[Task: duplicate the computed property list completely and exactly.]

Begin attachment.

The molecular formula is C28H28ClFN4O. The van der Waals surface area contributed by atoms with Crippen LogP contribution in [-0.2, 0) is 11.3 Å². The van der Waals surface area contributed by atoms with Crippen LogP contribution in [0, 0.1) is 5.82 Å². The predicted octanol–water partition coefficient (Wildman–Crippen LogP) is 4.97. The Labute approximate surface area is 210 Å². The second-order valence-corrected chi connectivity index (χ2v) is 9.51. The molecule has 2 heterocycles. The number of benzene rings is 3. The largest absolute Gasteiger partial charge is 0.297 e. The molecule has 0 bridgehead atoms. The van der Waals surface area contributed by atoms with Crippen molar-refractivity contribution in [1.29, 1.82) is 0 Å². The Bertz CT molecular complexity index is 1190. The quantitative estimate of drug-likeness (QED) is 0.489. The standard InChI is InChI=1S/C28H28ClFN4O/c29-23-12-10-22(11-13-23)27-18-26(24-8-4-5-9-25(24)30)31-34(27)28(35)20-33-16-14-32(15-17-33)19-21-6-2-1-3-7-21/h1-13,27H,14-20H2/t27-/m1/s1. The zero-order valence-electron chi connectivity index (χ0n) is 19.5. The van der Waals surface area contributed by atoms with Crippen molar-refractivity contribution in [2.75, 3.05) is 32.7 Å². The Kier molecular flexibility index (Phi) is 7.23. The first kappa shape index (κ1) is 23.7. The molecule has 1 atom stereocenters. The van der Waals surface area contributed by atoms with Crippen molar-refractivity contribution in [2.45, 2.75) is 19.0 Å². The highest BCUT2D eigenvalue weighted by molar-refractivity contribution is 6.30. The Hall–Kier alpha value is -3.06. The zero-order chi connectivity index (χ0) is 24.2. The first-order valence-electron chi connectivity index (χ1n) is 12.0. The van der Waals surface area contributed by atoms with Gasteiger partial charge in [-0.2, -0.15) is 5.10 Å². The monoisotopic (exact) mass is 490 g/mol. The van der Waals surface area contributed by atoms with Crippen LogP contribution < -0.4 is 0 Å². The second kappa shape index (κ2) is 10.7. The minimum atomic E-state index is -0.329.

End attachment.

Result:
The molecular formula is C28H28ClFN4O. The van der Waals surface area contributed by atoms with Crippen LogP contribution in [-0.2, 0) is 11.3 Å². The van der Waals surface area contributed by atoms with Crippen LogP contribution in [0, 0.1) is 5.82 Å². The predicted octanol–water partition coefficient (Wildman–Crippen LogP) is 4.97. The Labute approximate surface area is 210 Å². The second-order valence-corrected chi connectivity index (χ2v) is 9.51. The molecule has 2 heterocycles. The number of benzene rings is 3. The largest absolute Gasteiger partial charge is 0.297 e. The molecule has 0 bridgehead atoms. The van der Waals surface area contributed by atoms with Crippen molar-refractivity contribution in [1.29, 1.82) is 0 Å². The Bertz CT molecular complexity index is 1190. The quantitative estimate of drug-likeness (QED) is 0.489. The standard InChI is InChI=1S/C28H28ClFN4O/c29-23-12-10-22(11-13-23)27-18-26(24-8-4-5-9-25(24)30)31-34(27)28(35)20-33-16-14-32(15-17-33)19-21-6-2-1-3-7-21/h1-13,27H,14-20H2/t27-/m1/s1. The zero-order valence-electron chi connectivity index (χ0n) is 19.5. The van der Waals surface area contributed by atoms with Crippen molar-refractivity contribution in [2.75, 3.05) is 32.7 Å². The Kier molecular flexibility index (Phi) is 7.23. The first kappa shape index (κ1) is 23.7. The molecule has 1 atom stereocenters. The van der Waals surface area contributed by atoms with Crippen molar-refractivity contribution in [2.45, 2.75) is 19.0 Å². The highest BCUT2D eigenvalue weighted by molar-refractivity contribution is 6.30. The Hall–Kier alpha value is -3.06. The zero-order chi connectivity index (χ0) is 24.2. The first-order valence-electron chi connectivity index (χ1n) is 12.0. The van der Waals surface area contributed by atoms with Gasteiger partial charge in [-0.2, -0.15) is 5.10 Å². The monoisotopic (exact) mass is 490 g/mol. The van der Waals surface area contributed by atoms with Crippen LogP contribution < -0.4 is 0 Å². The second kappa shape index (κ2) is 10.7. The minimum atomic E-state index is -0.329.